American Converts and their Possessions: A Review of Lincoln Mullen’s The Chance of Salvation

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Mullen, Lincoln A. The Chance of Salvation: A History of Conversion in America. Cambridge, MA: Harvard University Press, 2017. Pp. 384. $39.95 (hardcover).

by Charlie McCrary

These days, Americans choose their religions. Even those who seem to start with a religion, those “raised religious,” must choose to continue to be religious, or to switch religions, or to cease to be religious, maybe become “spiritual” instead, or adopt the label “atheist” or “freethinker” or “agnostic.” Pick one. This imperative, Lincoln Mullen argues, originated in the nineteenth century, during which “Americans came to think of religion as an identity that one could and must choose for oneself” (10). Mullen does not use the language of the “Protestant secular,” but that language might be helpful to describe the model he proposes. Because Protestants—especially the revivalist sort, obsessed with individual choice, the moment of decision at the anxious bench, the desire to be made new—defined the terms of religion, other groups, would they too become legible as “religious,” began to work with the same frameworks. By the end of the nineteenth century, “for everyone,” Mullen argues, “religion was becoming more of a chosen identity, even in a religion [such as Catholicism] marked strongly by ethnicity and inheritance” (267). Furthermore, “the possibility of not having a disposition toward religion at all—of simply not having considered religion one way or the other—was becoming less of an option” (275). In this way, Mullen brilliantly highlights a fundamental irony of American religion: it’s a “marketplace,” a smorgasbord of options, but you must participate, and only liberal subjects get to buy.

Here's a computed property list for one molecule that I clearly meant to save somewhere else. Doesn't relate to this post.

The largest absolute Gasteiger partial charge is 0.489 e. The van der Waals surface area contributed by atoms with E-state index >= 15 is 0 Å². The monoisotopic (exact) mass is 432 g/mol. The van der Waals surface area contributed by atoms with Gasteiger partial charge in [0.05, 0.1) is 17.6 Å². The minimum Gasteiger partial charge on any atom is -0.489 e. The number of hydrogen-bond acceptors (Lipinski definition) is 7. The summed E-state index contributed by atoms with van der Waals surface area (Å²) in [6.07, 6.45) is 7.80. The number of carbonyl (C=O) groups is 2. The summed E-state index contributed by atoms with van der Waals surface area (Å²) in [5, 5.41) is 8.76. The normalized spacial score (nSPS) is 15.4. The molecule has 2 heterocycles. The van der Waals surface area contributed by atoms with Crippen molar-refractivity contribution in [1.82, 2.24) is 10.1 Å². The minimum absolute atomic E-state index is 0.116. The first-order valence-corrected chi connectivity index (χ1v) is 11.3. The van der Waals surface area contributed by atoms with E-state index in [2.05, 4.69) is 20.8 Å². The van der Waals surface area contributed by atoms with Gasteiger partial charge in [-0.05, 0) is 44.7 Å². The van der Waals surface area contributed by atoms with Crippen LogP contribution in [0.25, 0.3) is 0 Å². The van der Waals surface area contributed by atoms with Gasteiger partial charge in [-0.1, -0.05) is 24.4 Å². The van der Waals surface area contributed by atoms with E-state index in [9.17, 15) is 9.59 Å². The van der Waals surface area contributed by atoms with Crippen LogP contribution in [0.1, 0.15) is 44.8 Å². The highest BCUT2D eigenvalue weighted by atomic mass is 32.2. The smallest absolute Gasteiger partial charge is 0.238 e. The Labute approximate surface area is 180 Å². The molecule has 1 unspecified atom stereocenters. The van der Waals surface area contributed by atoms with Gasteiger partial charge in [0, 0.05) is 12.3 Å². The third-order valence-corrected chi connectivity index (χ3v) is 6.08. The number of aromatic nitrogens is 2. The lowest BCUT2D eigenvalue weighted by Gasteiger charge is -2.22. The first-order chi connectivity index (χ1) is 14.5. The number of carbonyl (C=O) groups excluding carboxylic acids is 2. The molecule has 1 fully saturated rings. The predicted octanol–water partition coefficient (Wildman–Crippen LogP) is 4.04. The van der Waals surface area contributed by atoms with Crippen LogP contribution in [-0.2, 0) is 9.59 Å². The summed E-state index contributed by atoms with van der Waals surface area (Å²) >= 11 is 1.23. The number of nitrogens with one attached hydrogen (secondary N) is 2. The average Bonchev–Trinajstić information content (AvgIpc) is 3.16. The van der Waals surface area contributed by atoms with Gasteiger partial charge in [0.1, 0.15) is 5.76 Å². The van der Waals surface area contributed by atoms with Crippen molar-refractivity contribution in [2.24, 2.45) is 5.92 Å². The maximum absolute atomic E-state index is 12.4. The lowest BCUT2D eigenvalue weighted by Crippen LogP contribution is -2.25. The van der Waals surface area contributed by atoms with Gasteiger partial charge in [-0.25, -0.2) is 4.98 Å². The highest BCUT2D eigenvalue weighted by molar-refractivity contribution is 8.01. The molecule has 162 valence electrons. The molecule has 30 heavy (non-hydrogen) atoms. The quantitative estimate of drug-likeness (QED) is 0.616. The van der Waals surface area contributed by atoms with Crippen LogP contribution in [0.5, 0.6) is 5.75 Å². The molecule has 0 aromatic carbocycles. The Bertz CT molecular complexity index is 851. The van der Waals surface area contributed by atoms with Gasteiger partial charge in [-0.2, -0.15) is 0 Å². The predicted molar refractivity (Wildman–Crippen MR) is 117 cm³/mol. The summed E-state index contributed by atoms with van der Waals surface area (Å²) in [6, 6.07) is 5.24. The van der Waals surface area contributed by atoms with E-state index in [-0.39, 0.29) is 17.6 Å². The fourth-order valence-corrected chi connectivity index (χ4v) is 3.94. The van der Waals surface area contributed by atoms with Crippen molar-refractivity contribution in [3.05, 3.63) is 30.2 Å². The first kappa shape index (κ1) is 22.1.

Through six chapters, The Chance of Salvation excavates dozens and dozens of stories of individuals, families, and communities changed by conversions. Each chapter—on (white) Protestants and the “sinner’s prayer,” Cherokees, African Americans, Mormons, Jews, and Catholics, respectively—brims with vignettes. In these stories, we glimpse the drama of life: marriage, separation, birth, death, violence, displacement, enslavement. Each chapter rests on a theme and historical argument. For example, Mullen shows how African American Christians narrated their conversions in “eschatological time” as opposed to “human time,” and how the eschatological imaginaries of enslaved Christians differed from those of post-Emancipation African American Christians. The chapters are well constructed and rich with historical details. For the most part, though, the strong theoretical claims advanced in the introduction, the larger argument about the advent of the religion-choosing imperative, leave the text until the conclusion. That conclusion, a fascinating meditation on William James’s Varieties of Religious Experience, does not offer neat answers but prompts more questions.